Cats experience more health issues as they advance in years. Many senior felines lose the full use of internal organs. The most concerning problem is renal failure (kidney failure in cats.)
We will be exploring the warning signs of kidney failure in cats, and the stages of the disease. The sooner your pet is diagnosed, the better their prognosis. While kidney failure is a terminal disease, medication and lifestyle changes can extend a cat’s life by several years.
- 1 What is Kidney Failure in Cats?
- 2 How is Kidney Failure in Cats Treated?
- 3 How Long Can a Cat Live with Untreated Kidney Failure?
What is Kidney Failure in Cats?
Kidney failure is a condition that causes your pet’s kidneys to cease to function appropriately. This is a severe problem, as the kidneys are critical to your cat’s health. The functions performed by a cat’s kidneys include:
- Removing waste from the body in the form of urine.
- Balancing electrolytes in the body.
- Absorbing nutrients from the blood and redistributing them around the body.
- Regulating blood pressure.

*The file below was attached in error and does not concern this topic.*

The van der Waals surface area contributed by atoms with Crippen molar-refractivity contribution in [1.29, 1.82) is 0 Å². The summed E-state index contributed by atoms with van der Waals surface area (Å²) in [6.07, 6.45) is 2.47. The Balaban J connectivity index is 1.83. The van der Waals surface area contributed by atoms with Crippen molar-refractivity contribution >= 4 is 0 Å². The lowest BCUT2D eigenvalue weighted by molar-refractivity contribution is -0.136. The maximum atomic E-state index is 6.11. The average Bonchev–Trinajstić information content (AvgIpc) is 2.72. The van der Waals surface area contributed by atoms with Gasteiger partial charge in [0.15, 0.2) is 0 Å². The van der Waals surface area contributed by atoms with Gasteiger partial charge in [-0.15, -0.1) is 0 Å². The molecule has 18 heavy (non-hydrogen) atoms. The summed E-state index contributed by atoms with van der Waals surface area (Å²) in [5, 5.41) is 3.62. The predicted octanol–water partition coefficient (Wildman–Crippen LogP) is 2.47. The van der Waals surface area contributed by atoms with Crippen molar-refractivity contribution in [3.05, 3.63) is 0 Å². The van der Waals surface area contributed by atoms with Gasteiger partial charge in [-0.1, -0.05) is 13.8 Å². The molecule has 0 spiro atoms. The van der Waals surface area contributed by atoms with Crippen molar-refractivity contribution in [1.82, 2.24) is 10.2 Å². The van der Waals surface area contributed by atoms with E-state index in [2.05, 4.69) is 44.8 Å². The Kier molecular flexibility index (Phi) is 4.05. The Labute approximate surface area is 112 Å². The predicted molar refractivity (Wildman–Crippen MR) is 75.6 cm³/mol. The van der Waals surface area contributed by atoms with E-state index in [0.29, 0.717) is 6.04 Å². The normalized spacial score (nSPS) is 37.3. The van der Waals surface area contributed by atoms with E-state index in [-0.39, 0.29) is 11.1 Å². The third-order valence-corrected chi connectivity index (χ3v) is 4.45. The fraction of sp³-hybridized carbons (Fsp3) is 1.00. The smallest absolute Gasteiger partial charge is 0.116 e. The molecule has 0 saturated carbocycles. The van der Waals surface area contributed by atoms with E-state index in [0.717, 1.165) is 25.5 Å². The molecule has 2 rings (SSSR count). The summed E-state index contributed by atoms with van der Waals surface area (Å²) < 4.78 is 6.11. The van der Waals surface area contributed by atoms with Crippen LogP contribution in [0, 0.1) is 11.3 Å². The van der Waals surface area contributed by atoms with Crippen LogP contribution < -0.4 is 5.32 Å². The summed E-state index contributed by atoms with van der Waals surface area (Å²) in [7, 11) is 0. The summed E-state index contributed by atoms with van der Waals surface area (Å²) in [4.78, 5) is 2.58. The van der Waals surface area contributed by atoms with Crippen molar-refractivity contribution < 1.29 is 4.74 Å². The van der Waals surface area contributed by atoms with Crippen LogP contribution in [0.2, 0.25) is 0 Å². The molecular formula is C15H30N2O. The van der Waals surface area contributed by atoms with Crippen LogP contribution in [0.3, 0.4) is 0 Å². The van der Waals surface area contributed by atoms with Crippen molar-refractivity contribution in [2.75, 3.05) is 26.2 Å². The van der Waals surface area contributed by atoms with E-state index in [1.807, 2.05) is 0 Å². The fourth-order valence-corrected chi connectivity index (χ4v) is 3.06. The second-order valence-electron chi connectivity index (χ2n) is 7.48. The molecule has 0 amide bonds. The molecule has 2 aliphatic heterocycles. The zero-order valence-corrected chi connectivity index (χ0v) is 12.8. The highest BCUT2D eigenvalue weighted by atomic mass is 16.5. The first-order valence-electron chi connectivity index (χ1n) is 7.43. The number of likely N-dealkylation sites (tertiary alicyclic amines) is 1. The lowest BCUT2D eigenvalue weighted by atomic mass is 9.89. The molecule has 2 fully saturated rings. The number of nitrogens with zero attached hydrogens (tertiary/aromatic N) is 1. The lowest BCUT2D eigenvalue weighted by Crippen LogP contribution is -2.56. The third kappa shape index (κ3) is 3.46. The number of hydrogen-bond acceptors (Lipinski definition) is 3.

This means that, when cats experience kidney failure, their entire body starts to break down. Cats can be struck down with two different types of kidney failure. These are referred to as acute and chronic.
Acute kidney failure could happen to any cat, at any time. This condition involves the kidneys shutting down and failing without warning. This may happen over weeks, days, or even hours.
Acute kidney failure can be reversed if caught early enough. This is because acute kidney failure is usually the result of a particular incident.
Chronic kidney failure is harder to manage, and more common. This condition frequently affects senior cats, as the aging process takes its toll. Chronic kidney failure cannot be cured, or reversed.
When this condition takes hold, a vet will prescribe medications to slow it down where possible. All you can do is make your cat as comfortable as possible during their remaining time.
What are the Symptoms of Kidney Failure in Cats?
There are various symptoms associated with feline kidney failure. These include: